See also[edit]

References[edit]

  1. ^ Frank N. Magill (15 April 2013). The Ancient World: Dictionary of World Biography. Routledge. pp. 1209–. ISBN 978-1-135-45740-2. Retrieved 9 July 2013. 
  2. ^ Thomas H. Reilly, 2004, The Taiping Heavenly Kingdom: Rebellion and the Blasphemy of Empire"", Seattle, WA, University of Washington Press, p. 43ff, 14ff, 150ff, ISBN 0295984309, accessed 18 April 2015
  3. ^ For example: Alison, Archibald (2011) [1833]. History of Europe During the French Revolution. History of Europe during the French Revolution 10 Volume Paperback Set. 2 (reprint ed.). Cambridge: Cambridge University Press. p. 309. ISBN 9781108025386. Retrieved 2016-01-09. St Just [...] demanded the execution of victims in the same manner as the supply of armies. Proscription like victories were essential to the furtherance of his principles. 
  4. ^ Edward Henry Nolan, 1856, The history of the war against Russia, Vol. 5 (Illustr.), London: Virtue, p. 62, see books.google.com, accessed 18 April 2015.
  5. ^ Darren G. Lilleker, 2004, Against the Cold War: The History and Political Traditions of Pro-Sovietism in the British Labour Party, 1945-1989 (Vol. 1 of International Library of Political Studies), London, U.K.: I.B.Tauris, pp. 20f, 45f, 176f, and passim, ISBN 1850434719, accessed 18 April 2015.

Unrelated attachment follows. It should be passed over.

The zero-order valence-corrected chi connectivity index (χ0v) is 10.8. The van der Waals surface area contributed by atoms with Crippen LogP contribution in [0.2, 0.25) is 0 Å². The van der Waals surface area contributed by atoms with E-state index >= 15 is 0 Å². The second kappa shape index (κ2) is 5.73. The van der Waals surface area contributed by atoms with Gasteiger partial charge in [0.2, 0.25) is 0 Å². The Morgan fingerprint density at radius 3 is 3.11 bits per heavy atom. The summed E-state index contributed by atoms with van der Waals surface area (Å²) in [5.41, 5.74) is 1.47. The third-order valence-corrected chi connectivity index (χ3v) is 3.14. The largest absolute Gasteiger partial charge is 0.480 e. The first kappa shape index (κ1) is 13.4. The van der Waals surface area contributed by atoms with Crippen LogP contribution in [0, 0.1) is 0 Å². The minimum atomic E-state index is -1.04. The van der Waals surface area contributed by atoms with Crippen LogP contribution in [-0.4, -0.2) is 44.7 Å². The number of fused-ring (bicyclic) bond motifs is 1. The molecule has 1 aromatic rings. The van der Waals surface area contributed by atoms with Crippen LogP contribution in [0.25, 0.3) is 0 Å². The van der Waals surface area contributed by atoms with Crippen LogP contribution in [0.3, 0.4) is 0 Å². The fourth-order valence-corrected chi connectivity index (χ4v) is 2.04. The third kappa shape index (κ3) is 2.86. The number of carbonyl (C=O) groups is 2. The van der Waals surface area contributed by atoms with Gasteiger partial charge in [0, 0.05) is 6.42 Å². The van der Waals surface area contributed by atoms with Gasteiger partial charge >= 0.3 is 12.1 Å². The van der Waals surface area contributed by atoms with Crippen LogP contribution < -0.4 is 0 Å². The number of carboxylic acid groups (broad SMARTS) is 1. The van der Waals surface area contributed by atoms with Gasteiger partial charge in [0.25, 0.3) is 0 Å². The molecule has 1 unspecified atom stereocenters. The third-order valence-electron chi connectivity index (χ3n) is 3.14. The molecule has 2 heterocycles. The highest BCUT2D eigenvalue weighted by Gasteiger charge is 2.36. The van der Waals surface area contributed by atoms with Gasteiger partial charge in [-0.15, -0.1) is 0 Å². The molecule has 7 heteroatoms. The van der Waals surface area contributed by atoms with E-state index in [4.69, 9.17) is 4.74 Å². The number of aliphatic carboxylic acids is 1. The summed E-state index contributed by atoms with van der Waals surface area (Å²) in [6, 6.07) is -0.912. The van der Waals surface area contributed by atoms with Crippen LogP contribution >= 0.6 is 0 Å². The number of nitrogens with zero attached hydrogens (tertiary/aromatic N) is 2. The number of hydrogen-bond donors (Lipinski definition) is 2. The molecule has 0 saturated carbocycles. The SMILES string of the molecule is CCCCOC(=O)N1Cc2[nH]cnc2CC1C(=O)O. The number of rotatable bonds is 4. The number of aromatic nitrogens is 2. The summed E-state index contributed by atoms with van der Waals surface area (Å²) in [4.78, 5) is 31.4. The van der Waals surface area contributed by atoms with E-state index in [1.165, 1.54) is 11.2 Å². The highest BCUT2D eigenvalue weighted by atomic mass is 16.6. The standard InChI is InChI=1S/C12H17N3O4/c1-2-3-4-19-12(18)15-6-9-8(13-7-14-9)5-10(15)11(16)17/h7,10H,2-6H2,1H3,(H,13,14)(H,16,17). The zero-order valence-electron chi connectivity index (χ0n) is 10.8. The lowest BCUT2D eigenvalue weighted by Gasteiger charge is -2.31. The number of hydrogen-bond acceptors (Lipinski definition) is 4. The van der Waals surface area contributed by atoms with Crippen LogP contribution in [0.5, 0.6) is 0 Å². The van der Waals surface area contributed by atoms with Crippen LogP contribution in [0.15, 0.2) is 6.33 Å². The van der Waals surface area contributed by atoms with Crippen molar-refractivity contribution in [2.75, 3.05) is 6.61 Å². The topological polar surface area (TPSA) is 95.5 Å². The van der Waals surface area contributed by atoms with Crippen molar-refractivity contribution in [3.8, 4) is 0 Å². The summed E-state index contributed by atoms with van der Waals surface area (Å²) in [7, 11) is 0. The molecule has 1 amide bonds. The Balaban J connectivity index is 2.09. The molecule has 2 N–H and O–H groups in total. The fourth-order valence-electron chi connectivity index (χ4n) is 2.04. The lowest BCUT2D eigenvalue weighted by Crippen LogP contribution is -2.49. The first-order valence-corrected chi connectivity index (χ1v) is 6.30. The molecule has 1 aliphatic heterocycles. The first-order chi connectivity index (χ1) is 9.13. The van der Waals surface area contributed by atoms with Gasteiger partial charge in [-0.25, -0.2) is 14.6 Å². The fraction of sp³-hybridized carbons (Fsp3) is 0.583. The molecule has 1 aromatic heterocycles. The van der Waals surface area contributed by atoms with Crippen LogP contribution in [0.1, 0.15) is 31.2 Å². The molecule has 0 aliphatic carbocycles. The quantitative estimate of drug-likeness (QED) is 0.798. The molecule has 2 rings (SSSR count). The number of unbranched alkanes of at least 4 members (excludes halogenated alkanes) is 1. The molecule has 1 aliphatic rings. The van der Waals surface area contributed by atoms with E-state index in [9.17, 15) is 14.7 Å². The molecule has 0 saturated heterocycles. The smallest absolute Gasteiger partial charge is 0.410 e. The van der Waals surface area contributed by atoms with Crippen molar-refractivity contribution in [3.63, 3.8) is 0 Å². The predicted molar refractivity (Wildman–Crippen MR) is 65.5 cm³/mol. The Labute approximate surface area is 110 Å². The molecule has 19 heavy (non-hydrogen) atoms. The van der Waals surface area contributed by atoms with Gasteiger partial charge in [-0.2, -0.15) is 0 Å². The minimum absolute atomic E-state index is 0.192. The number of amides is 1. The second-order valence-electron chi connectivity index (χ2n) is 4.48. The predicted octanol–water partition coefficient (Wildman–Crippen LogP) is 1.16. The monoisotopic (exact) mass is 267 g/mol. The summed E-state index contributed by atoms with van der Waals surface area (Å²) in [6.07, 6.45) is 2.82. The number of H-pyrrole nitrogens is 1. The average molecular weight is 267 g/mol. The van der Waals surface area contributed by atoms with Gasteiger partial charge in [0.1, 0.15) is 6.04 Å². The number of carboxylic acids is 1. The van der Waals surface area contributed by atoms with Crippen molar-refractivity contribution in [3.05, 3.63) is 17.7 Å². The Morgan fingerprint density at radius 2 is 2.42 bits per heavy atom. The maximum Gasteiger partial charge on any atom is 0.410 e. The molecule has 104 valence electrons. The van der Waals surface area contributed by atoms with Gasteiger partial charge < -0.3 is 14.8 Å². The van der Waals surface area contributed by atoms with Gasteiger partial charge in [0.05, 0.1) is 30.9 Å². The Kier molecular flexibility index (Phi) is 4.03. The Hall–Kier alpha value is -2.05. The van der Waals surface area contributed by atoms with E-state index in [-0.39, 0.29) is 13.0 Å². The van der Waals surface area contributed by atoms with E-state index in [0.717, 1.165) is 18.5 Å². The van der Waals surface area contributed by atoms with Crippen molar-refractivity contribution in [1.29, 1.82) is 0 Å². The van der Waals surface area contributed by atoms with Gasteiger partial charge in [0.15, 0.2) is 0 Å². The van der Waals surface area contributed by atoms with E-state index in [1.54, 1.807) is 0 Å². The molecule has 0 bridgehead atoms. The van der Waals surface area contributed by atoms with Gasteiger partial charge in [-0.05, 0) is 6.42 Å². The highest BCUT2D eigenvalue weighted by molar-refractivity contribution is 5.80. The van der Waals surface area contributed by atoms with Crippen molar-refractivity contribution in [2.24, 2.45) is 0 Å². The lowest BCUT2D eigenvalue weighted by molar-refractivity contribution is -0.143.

6. ^ Yaacov Ro’i, 2010, "Union of Soviet Socialist Republics: Culture," in The YIVO Encyclopedia of Jews in Eastern Europe (online), accessed 18 April 2015.
  7. ^ Dio, Cassius (1917). "XLVII". Roman History, Books 46-50 (Loeb Classical Library, Vol. V). [Earnest Cary, Trans.] Cambridge, MA: Harvard University Press. ISBN 9780674990913. Retrieved 18 April 2015. 

Further reading[edit]

  • Michnik, Adam, and Elzbieta Matynia. "The Ultras of Moral Revolution." Daedalus 136, no. 1 (2007): 67-83. http://www.jstor.org/stable/20028090
  • Mousourakis, George. A Legal History of Rome. London: Routledge, 2007.
  • Plutarch, The Life of Sulla.
  • Ridley, Ronald T. "The Dictator's Mistake: Caesar's Escape from Sulla." Historia: Zeitschrift Für
  • Robinson, O.F. Penal Practice and Penal Policy in Ancient Rome. Routledge, 2007.